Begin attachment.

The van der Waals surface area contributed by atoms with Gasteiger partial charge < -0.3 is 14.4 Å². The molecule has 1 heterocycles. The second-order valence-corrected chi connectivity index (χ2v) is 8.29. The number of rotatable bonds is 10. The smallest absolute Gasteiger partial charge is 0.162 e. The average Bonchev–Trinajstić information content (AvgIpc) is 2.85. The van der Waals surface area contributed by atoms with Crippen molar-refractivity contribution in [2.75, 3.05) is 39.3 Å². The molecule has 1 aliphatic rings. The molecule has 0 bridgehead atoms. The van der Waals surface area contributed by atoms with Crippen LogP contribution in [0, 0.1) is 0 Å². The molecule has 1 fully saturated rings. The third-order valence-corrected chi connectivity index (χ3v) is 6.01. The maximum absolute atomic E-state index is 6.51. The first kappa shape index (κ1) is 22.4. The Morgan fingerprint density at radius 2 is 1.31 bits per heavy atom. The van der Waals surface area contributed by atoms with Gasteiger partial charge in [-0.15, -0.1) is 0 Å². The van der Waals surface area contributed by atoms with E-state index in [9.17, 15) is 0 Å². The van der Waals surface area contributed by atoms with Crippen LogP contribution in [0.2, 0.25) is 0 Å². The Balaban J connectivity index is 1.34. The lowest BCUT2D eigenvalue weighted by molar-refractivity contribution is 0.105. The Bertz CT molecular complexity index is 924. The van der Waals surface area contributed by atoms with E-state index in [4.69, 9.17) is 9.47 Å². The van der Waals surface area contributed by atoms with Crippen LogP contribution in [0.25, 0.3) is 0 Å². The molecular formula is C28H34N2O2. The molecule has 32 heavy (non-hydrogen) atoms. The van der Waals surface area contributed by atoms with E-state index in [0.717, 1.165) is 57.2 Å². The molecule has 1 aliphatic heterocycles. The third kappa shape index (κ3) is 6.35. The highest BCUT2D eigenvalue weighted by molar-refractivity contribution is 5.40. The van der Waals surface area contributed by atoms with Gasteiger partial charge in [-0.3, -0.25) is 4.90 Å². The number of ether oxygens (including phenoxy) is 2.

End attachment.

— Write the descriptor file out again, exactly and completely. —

The van der Waals surface area contributed by atoms with Gasteiger partial charge < -0.3 is 14.4 Å². The molecule has 1 heterocycles. The second-order valence-corrected chi connectivity index (χ2v) is 8.29. The number of rotatable bonds is 10. The smallest absolute Gasteiger partial charge is 0.162 e. The average Bonchev–Trinajstić information content (AvgIpc) is 2.85. The van der Waals surface area contributed by atoms with Crippen molar-refractivity contribution in [2.75, 3.05) is 39.3 Å². The molecule has 1 aliphatic rings. The molecule has 0 bridgehead atoms. The van der Waals surface area contributed by atoms with Crippen LogP contribution in [0, 0.1) is 0 Å². The molecule has 1 fully saturated rings. The third-order valence-corrected chi connectivity index (χ3v) is 6.01. The maximum absolute atomic E-state index is 6.51. The first kappa shape index (κ1) is 22.4. The Morgan fingerprint density at radius 2 is 1.31 bits per heavy atom. The van der Waals surface area contributed by atoms with Gasteiger partial charge in [-0.15, -0.1) is 0 Å². The van der Waals surface area contributed by atoms with E-state index in [9.17, 15) is 0 Å². The van der Waals surface area contributed by atoms with Crippen LogP contribution in [0.2, 0.25) is 0 Å². The Balaban J connectivity index is 1.34. The lowest BCUT2D eigenvalue weighted by molar-refractivity contribution is 0.105. The Bertz CT molecular complexity index is 924. The van der Waals surface area contributed by atoms with E-state index in [4.69, 9.17) is 9.47 Å². The van der Waals surface area contributed by atoms with Crippen LogP contribution in [0.25, 0.3) is 0 Å². The molecular formula is C28H34N2O2. The molecule has 32 heavy (non-hydrogen) atoms. The van der Waals surface area contributed by atoms with E-state index in [0.717, 1.165) is 57.2 Å². The molecule has 1 aliphatic heterocycles. The third kappa shape index (κ3) is 6.35. The highest BCUT2D eigenvalue weighted by molar-refractivity contribution is 5.40. The van der Waals surface area contributed by atoms with Gasteiger partial charge in [-0.3, -0.25) is 4.90 Å². The number of ether oxygens (including phenoxy) is 2.